Sunday, December 16, 2012

The Santa Rhymlet

My brain is jelly.  This happens every year at the point when the shopping and the wrapping and the card-sending and those other seasonal trappings not only catch up with me on the Racetrack to Christmas but leave me behind in a cloud of dust just as I am reaching for that one last chocolate-covered cherry.

I offer this report on the condition of my brain as a feeble explanation of why I would compose the thing you are about to read.  Not quite a poem, it defies known genre.  As best I can tell, it is a little rhymlet, meant to be recited aloud with your grandkid and accompanied by the kind of rhythmic lap-clap-slapping sequences we all learned back in the days when the lady with the alligator purse ruled the playground.

I will give you the text first, then the actions and stage directions.  Doing this will make it look more complicated than it really is, but, unfortunately, that is the nature of such directions. 

But if I can explain it clearly enough to give you an idea of what I have in mind here, maybe it is something you and your grandkids can have fun with over the holidays.  If not, I will be locking my doors and watching out my window for the guys in the little white coats.  Here goes:

The Text:

Santa in-a sleigh-a go-a fly-fly-fly.
Reina-deera pull-a through the sky-sky-sky.
Land-a on-a roof-a up-a high-high-high.
     Santa say-a what?  He say-a "Ho, Ho, Ho!"
Go, Santa! Go, Santa!  Go-a, go-a, go!

Santa wear-a furry red-a suit-suit-suit.
Santa wear-a pair-a black-a boot-boot-boot.
Santa bring-a kids-a lot-a loot-loot-loot.
     Santa say-a what?  He say-a "Ho, Ho, Ho!"
Go, Santa!  Go, Santa!  Go-a, go-a, go!

Santa see-a cookies on-a plate-plate-plate.
Not-a crumba-a left-a 'cause he ate-ate-ate.
Santa see-a time-a get-a late-late-late.
     Santa say-a what?  He say-a "Ho, Ho, Ho!"
Go, Santa!  Go, Santa!  Go-a, go-a, go!

Now, think of each line as having seven "beats," which you might count like this:  "1 and 2 and 3 and 4 and  5, 6, 7."  Notice that counts 5, 6, and 7 always fall on three identical words at the end of each line.  Counts 1, 2, 3, and 4 (in the first three lines of each stanza anyway) fall on stressed syllables.  With that clear-as-mud explanation, you are ready to add the clapping movements detailed below.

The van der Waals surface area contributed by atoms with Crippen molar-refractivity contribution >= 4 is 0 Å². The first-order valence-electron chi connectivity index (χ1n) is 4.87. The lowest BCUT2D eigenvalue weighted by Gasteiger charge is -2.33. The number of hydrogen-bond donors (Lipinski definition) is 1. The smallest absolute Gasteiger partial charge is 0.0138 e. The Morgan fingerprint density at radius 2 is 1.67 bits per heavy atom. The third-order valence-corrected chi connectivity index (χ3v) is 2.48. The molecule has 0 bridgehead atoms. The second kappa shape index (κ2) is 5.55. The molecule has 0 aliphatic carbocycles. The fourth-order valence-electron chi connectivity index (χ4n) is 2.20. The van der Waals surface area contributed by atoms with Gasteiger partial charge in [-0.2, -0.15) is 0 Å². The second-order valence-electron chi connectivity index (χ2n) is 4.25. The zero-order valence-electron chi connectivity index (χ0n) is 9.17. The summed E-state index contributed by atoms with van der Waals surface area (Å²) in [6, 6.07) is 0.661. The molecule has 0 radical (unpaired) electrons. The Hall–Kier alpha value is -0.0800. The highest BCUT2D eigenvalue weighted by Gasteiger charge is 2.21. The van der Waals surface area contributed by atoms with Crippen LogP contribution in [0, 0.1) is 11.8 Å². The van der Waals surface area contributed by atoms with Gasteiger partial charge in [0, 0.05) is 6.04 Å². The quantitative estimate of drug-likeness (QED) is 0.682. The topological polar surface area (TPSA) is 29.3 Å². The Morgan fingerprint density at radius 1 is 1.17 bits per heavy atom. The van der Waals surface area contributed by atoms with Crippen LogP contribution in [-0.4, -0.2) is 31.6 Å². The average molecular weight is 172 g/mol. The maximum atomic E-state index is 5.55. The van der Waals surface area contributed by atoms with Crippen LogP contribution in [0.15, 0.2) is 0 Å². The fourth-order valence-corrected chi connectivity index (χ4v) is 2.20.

The "Choreography":

First, sit facing your grandchild.  Introduce these basic movements:
     LAP:  Hit your lap with both open hands simultaneously.
     CLAP:  Self-explanatory.  Your grandkid has done this successfully since the patty-cake days.
     SLAP:  Both players bring their open hands up chest-high and reach forward to slap the other person's similarly open hands.

OK.  So accompanying Lines 1, 2, 3, and 5 of each stanza will be the following sequence:

On Line 4 of each stanza, there is no clapping, just shared dialogue.  You take the first half: "Santa says what?"  The kid answers: "He say-a "Ho, Ho, Ho!"

And that's it.  I can't believe you are still reading.

In my mind, Sooby and I are going to have a field day doing this when she comes for Christmas.  Even the littler kids might have fun with the silly words.  However, if this kind of thing lacks the dignity you and your grandkids aspire to this Christmas season, I hope you can find some other way to share the magic of words and music with your little ones.

As for me, I will let you know if this works, or if, instead, Googie is a candidate for "The Gong Show."  Stay tuned.



  1. Gotta say it sounds better than anything I ever saw on the Gong Show -- and I used to really get a kick out of that show. SO if they bring it back and you get a starring role, be sure to let us know! Sooby is going to love it!

  2. Kids love rhythmic games. I think you have a winner!